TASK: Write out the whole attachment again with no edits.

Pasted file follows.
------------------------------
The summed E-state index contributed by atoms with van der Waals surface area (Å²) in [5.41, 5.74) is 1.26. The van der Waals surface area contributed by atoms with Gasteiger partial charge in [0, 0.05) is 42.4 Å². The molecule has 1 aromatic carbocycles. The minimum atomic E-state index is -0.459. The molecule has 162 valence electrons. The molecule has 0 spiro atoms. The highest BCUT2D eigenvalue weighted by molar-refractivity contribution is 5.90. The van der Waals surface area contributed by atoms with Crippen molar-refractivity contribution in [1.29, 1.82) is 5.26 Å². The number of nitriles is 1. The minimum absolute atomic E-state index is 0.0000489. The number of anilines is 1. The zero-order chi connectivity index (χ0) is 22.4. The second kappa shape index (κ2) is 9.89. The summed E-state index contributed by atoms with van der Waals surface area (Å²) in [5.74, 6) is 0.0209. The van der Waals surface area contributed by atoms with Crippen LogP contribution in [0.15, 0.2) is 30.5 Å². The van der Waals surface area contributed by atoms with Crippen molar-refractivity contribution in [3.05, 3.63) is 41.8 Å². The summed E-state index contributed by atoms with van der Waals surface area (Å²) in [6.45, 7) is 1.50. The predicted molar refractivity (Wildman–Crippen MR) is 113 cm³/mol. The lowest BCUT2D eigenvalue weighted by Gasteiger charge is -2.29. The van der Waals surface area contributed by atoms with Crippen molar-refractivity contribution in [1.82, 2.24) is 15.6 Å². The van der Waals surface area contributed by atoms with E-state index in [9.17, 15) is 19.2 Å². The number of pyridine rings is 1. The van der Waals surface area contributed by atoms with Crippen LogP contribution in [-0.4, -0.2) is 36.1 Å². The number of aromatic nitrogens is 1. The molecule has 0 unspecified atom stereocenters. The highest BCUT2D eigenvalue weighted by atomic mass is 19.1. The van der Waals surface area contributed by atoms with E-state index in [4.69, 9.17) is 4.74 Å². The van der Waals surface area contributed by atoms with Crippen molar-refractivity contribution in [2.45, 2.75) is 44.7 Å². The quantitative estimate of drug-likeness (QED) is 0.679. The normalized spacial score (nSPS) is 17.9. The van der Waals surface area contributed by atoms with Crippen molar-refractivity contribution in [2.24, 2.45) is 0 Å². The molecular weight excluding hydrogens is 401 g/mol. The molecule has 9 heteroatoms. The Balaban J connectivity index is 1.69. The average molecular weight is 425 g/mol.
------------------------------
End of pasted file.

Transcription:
The summed E-state index contributed by atoms with van der Waals surface area (Å²) in [5.41, 5.74) is 1.26. The van der Waals surface area contributed by atoms with Gasteiger partial charge in [0, 0.05) is 42.4 Å². The molecule has 1 aromatic carbocycles. The minimum atomic E-state index is -0.459. The molecule has 162 valence electrons. The molecule has 0 spiro atoms. The highest BCUT2D eigenvalue weighted by molar-refractivity contribution is 5.90. The van der Waals surface area contributed by atoms with Crippen molar-refractivity contribution in [1.29, 1.82) is 5.26 Å². The number of nitriles is 1. The minimum absolute atomic E-state index is 0.0000489. The number of anilines is 1. The zero-order chi connectivity index (χ0) is 22.4. The second kappa shape index (κ2) is 9.89. The summed E-state index contributed by atoms with van der Waals surface area (Å²) in [5.74, 6) is 0.0209. The van der Waals surface area contributed by atoms with Crippen LogP contribution in [0.15, 0.2) is 30.5 Å². The van der Waals surface area contributed by atoms with Crippen molar-refractivity contribution in [3.05, 3.63) is 41.8 Å². The summed E-state index contributed by atoms with van der Waals surface area (Å²) in [6.45, 7) is 1.50. The predicted molar refractivity (Wildman–Crippen MR) is 113 cm³/mol. The lowest BCUT2D eigenvalue weighted by Gasteiger charge is -2.29. The van der Waals surface area contributed by atoms with Crippen molar-refractivity contribution in [1.82, 2.24) is 15.6 Å². The van der Waals surface area contributed by atoms with E-state index in [9.17, 15) is 19.2 Å². The number of pyridine rings is 1. The van der Waals surface area contributed by atoms with Crippen LogP contribution in [-0.4, -0.2) is 36.1 Å². The number of aromatic nitrogens is 1. The molecule has 0 unspecified atom stereocenters. The highest BCUT2D eigenvalue weighted by atomic mass is 19.1. The van der Waals surface area contributed by atoms with E-state index in [4.69, 9.17) is 4.74 Å². The van der Waals surface area contributed by atoms with Crippen molar-refractivity contribution in [2.45, 2.75) is 44.7 Å². The quantitative estimate of drug-likeness (QED) is 0.679. The normalized spacial score (nSPS) is 17.9. The van der Waals surface area contributed by atoms with Crippen molar-refractivity contribution in [2.24, 2.45) is 0 Å². The molecular weight excluding hydrogens is 401 g/mol. The molecule has 9 heteroatoms. The Balaban J connectivity index is 1.69. The average molecular weight is 425 g/mol.